Some biographical information on Artaud for the uninitiated


EARLY LIFE : Born Antoine Marie Joseph Artaud in Marseille, France in 1897. His parents had given birth to nine children, however only Antonin and one sister survived infancy. When he was four years old, Artaud suffered a severe case of meningitis, leaving  him with a nervous, irritable temperament throughout his adolescence. He also suffered from neuralgia, stammering and severe bouts of clinical depression, which was treated with the use of opium – resulting in a life-long addiction.

1920’s : Artaud was active in theatre, literature and cinema in the 20’s. He acted with Chalres Dullin’s company and in films by Abel Gance (Napolean, Artaud played Marat) and Carl Dreyer (Jeanne d’Arc, Artaud played a monk), to name a few. He was a member of the Surrealist group for a brief time, editing the third issue of La Révolutionn surréaliste. He wrote poetry all through the 20’s and his first published work was his correspondance with Jacques Rivière, editor of the Nouvelle Revue Française. Other collections of writing were L’Ombilic des limbes (The Ombilicus of Limbo) and Le Pese nerfs (The Nerve Meter).

1930’s : Along with Roger Vitrac Artaud formed the Théâtre Alfred Jarry and they put on several plays with a  distinctive anti-bourgeoise flavour. He continued to act in films to make money and he started to formulate his theories about theatre that would eventually be published as The Theatre and It’s Double. This was a seminal work of theatre theory for the 20th century and contained Artaud’s manifestoes for his theatre of cruelty as well as essays about Theatre and the Plague and the Balinese theatre. With the failure of his play The Cenci (due in part to sabotage from Andre Breton and the surrealists), he moved further away from the theatre. During this period he gave «performance lectures» which were supported by Dr. René Allendy, also his psychoanalyst. During this time Artaud had a brief, ardent affair with Anais Nin. Towards the end of the 30’s his mental and physical health was deteriorating. He took a trip to Mexico, on a French government grant, to lecture about theatre and participated in peyotl rituals. Afterwards he voyaged to Ireland to return a cane in his possession that he claimed had belonged to St. Patrick (and originally to Lucifer and to Christ himself). He was deported from Ireland for vagabondage and was put in a straight jacket on the voyage back to France after he became violent. In 1937 he was interned and would spend the next nine years in various asylums.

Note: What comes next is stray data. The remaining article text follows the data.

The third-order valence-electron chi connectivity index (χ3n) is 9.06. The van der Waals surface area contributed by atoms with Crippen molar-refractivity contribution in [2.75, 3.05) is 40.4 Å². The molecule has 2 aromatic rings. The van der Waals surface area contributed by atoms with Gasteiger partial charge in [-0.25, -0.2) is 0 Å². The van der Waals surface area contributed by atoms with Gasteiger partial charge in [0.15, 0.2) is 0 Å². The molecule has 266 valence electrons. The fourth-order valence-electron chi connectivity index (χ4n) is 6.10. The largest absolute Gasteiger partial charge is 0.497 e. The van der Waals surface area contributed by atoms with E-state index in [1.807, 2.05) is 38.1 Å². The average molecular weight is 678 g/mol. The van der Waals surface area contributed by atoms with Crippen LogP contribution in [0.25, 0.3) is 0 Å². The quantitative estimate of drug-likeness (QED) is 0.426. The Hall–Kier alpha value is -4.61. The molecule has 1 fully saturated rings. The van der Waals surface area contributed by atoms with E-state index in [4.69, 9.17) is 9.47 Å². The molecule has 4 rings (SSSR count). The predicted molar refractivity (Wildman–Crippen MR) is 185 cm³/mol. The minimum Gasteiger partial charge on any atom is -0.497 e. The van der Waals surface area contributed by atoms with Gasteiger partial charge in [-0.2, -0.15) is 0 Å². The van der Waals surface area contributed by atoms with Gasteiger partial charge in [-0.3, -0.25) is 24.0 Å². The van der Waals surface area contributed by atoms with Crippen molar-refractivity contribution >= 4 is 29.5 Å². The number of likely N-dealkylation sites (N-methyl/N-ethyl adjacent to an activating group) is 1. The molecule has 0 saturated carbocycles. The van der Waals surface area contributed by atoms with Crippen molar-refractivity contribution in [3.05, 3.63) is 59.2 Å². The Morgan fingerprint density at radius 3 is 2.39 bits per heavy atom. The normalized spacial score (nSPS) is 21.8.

1940’s : In the early 40’s Artaud’s mother and Robert Desnos, a friend from the Surrealist years, had him transferred out of the Occupied Zone (where mental patients nearly died of starvation under the Nazi rule) to the asylum at Rodez. Rodez was run by Dr. Gaston Ferdière, who associated with the surrealists in his youth. Ferdière submitted Artaud to 51 electroshock sessions, during which Artaud lost most of his teeth and fractured a vertebrae in his back. However, the therapy did rescue Artaud from imminent psychosis and after the sessions, however violent they were, he began to write and draw again with a new passion (he would write more than he had in his entire life during his last 3-4 years). At the intercession of his friends he was released from Rodez in 1946 and lived in relative independence at the Clinic Ivry just outside of Paris. After his liberation he performed at an evening organzied by his friends at the Theatre Sarah Bernhardt where he read several poems and recounterd the story of his life. Among the audience was Andre Gide, Picasso, albert Camus, Jean-Louis Barrault, Jean-Paul Sartre, and many other prominent French intellectuals and artists. He won the St. Beuve Prize for his book Van Gogh: The Man Suicided by Society and he was commissioned to record a radio play for Radio France, To Have Done With the Judgement of God, which was banned before it aired causing a scandal. In 1948 Artaud was diagnosed with rectal cancer and died of an accidental overdose of chlorophyl. He died at the foot of his bed, his shoe in his hand. He left his estate to Paule Thévenin, who took care of him in the last years of his life. Paule Thévenin subsequently oversaw the publication of his complete works, published by Gallimard in 24 tomes.

Posted on July 28, 2012, in Uncategorized. Bookmark the permalink. Leave a comment.

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